Photo: Flickr / Walmart Stores
Today, Walmart reported weak results in the third quarter. Sales were up 1.3 per cent, compared with the 2.7 per cent that analysts expected. Walmart noted higher gas prices — because customers are paying more for fuel, they’re not going on as many shopping trips.
But Walmart is facing a scary reality: the ailing finances of its core customers, said Brian Sozzi, chief equities analyst at NBG Productions.
“I don’t believe it’s a market share loss issue, rather the fundamental health of this particular customer group is concerning,” Sozzi said.
In other words, Walmart’s attempts to beat out competitors like Target and Kmart this season won’t matter much if its customers aren’t spending in the first place.
Walmart CEO Mike Duke told Women’s Wear Daily that his customers are among those most affected by concerns about the fiscal cliff.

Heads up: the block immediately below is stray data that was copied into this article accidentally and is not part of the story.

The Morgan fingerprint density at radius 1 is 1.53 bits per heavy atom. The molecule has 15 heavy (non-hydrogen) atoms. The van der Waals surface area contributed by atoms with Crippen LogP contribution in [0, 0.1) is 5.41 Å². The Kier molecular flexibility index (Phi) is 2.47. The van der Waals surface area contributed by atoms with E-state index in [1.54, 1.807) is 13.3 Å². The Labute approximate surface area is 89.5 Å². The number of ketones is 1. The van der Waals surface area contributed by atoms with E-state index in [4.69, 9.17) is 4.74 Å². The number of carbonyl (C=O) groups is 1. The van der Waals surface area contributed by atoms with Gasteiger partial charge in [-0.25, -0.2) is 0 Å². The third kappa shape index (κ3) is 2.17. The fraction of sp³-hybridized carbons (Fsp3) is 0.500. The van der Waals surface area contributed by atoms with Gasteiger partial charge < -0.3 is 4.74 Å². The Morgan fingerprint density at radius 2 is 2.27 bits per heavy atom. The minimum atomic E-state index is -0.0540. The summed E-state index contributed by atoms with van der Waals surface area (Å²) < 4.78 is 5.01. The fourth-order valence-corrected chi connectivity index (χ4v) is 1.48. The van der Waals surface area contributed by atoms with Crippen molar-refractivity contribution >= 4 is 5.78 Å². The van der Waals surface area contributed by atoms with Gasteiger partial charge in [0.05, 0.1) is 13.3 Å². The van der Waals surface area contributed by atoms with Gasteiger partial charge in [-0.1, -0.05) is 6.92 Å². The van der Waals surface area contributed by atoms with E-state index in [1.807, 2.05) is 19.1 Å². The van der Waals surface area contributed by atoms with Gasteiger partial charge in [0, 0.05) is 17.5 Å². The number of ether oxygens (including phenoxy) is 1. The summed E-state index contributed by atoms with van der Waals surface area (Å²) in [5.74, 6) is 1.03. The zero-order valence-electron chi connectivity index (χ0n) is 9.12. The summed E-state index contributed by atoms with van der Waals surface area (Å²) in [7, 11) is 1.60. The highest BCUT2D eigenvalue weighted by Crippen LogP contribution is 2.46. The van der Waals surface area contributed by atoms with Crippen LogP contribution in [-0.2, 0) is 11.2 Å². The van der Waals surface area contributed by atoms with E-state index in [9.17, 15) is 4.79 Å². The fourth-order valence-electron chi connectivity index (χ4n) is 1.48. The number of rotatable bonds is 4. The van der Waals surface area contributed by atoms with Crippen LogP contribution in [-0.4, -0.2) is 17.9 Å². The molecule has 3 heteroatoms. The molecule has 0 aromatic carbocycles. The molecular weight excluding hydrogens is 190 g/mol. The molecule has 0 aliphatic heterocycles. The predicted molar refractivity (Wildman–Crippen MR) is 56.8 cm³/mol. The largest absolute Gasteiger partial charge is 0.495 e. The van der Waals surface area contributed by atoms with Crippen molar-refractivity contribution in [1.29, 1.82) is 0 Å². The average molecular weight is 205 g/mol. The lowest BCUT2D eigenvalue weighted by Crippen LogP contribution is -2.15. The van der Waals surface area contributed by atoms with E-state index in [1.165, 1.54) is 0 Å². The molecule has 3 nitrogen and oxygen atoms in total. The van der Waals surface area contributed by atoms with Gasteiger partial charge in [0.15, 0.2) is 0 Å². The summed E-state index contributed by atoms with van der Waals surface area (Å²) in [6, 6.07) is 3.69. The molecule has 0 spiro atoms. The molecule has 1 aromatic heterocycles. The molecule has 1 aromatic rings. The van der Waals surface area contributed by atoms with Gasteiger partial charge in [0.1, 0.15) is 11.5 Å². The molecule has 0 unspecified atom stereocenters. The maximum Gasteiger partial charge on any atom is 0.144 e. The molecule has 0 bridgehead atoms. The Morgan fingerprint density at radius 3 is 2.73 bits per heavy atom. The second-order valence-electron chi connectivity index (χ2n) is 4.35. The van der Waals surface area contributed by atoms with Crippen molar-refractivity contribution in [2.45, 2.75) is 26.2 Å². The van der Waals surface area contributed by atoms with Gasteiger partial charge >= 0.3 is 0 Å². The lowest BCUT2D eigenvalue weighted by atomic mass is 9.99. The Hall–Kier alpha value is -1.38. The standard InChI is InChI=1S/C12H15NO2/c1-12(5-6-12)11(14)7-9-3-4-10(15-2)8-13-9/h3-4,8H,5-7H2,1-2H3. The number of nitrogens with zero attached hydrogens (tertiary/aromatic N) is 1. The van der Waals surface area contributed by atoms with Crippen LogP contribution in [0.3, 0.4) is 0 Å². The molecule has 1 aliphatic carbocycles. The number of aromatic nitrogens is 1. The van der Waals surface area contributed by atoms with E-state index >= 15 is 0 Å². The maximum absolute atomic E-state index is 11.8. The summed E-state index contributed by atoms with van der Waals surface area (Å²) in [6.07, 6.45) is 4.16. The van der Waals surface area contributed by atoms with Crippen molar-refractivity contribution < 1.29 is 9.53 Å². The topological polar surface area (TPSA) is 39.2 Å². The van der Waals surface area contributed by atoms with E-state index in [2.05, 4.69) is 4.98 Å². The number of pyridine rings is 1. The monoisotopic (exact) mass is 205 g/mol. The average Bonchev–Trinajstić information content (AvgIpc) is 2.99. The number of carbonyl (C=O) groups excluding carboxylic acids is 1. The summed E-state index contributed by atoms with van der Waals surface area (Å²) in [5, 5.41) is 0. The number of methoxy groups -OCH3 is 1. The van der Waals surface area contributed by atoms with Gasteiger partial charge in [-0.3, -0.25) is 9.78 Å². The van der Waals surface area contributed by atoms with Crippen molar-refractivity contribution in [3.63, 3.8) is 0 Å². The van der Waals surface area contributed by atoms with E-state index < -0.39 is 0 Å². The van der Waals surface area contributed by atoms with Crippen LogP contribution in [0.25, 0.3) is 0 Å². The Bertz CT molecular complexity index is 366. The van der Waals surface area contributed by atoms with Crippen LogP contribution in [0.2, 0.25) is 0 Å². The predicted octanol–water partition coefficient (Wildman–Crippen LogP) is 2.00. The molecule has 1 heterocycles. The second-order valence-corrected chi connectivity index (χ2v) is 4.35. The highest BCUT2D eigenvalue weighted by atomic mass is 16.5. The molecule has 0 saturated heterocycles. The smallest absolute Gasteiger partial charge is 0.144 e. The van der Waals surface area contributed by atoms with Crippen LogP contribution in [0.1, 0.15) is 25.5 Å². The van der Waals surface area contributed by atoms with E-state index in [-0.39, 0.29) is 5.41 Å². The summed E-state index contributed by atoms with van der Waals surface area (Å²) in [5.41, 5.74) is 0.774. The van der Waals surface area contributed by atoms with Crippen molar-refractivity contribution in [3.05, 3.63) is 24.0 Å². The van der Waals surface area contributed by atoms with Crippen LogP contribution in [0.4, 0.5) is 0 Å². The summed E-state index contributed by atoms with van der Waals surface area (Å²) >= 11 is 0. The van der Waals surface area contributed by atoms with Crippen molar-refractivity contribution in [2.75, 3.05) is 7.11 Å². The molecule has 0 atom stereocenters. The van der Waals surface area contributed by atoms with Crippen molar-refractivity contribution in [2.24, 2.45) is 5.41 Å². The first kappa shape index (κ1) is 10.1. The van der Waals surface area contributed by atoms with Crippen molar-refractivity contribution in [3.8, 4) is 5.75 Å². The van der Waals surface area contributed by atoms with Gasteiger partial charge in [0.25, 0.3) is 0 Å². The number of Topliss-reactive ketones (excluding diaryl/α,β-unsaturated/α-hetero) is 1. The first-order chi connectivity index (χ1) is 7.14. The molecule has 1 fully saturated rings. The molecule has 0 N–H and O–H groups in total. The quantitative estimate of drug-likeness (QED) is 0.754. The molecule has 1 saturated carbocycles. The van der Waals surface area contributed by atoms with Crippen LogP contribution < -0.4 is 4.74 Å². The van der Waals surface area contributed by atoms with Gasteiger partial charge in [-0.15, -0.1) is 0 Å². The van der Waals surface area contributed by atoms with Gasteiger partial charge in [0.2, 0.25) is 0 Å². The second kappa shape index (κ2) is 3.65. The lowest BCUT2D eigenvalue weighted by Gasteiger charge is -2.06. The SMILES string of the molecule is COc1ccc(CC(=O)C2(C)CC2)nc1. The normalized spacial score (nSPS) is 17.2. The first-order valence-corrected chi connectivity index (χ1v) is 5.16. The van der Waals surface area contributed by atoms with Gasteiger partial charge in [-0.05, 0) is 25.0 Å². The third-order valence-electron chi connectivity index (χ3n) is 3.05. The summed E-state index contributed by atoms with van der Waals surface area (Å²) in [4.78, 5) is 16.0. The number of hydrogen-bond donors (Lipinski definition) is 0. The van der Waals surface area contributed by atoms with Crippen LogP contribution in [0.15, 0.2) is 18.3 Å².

“They are middle-class Americans and those aspiring to join the middle class,” Duke said. “Our customers are working hard to adapt to the ‘new normal,’ but their confidence is still very fragile. They are shopping for Christmas now and they don’t need uncertainty over a tax increase.”
The numbers Walmart reported back up Sozzi’s view: traffic is nearly flat from a year ago. The picture is also bleak at Sam’s Club, with executives saying that customers aren’t shopping as much and are trading down to cheaper items when they do.
Walmart’s holiday depends not on its ability to offer the best merchandise or sales, but on the financial health and confidence of its consumers.
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